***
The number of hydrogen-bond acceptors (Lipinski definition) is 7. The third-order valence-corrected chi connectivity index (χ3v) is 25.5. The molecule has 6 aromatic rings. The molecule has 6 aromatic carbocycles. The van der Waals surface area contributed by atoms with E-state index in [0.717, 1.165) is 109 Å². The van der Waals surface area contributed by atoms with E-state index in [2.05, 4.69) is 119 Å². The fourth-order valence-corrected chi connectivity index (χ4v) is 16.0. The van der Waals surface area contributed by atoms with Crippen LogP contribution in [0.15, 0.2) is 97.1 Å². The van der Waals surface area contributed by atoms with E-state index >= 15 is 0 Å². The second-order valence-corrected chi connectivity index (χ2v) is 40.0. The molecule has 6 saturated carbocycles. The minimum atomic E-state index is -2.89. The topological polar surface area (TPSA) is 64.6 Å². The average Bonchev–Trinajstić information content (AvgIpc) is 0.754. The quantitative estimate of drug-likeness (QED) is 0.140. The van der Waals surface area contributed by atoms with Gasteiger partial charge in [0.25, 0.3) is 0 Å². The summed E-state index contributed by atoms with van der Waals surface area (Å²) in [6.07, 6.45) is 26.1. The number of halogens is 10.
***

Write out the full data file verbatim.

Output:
The number of hydrogen-bond acceptors (Lipinski definition) is 7. The third-order valence-corrected chi connectivity index (χ3v) is 25.5. The molecule has 6 aromatic rings. The molecule has 6 aromatic carbocycles. The van der Waals surface area contributed by atoms with E-state index in [0.717, 1.165) is 109 Å². The van der Waals surface area contributed by atoms with E-state index in [2.05, 4.69) is 119 Å². The fourth-order valence-corrected chi connectivity index (χ4v) is 16.0. The van der Waals surface area contributed by atoms with Crippen LogP contribution in [0.15, 0.2) is 97.1 Å². The van der Waals surface area contributed by atoms with E-state index >= 15 is 0 Å². The second-order valence-corrected chi connectivity index (χ2v) is 40.0. The molecule has 6 saturated carbocycles. The minimum atomic E-state index is -2.89. The topological polar surface area (TPSA) is 64.6 Å². The average Bonchev–Trinajstić information content (AvgIpc) is 0.754. The quantitative estimate of drug-likeness (QED) is 0.140. The van der Waals surface area contributed by atoms with Gasteiger partial charge in [0.25, 0.3) is 0 Å². The summed E-state index contributed by atoms with van der Waals surface area (Å²) in [6.07, 6.45) is 26.1. The number of halogens is 10.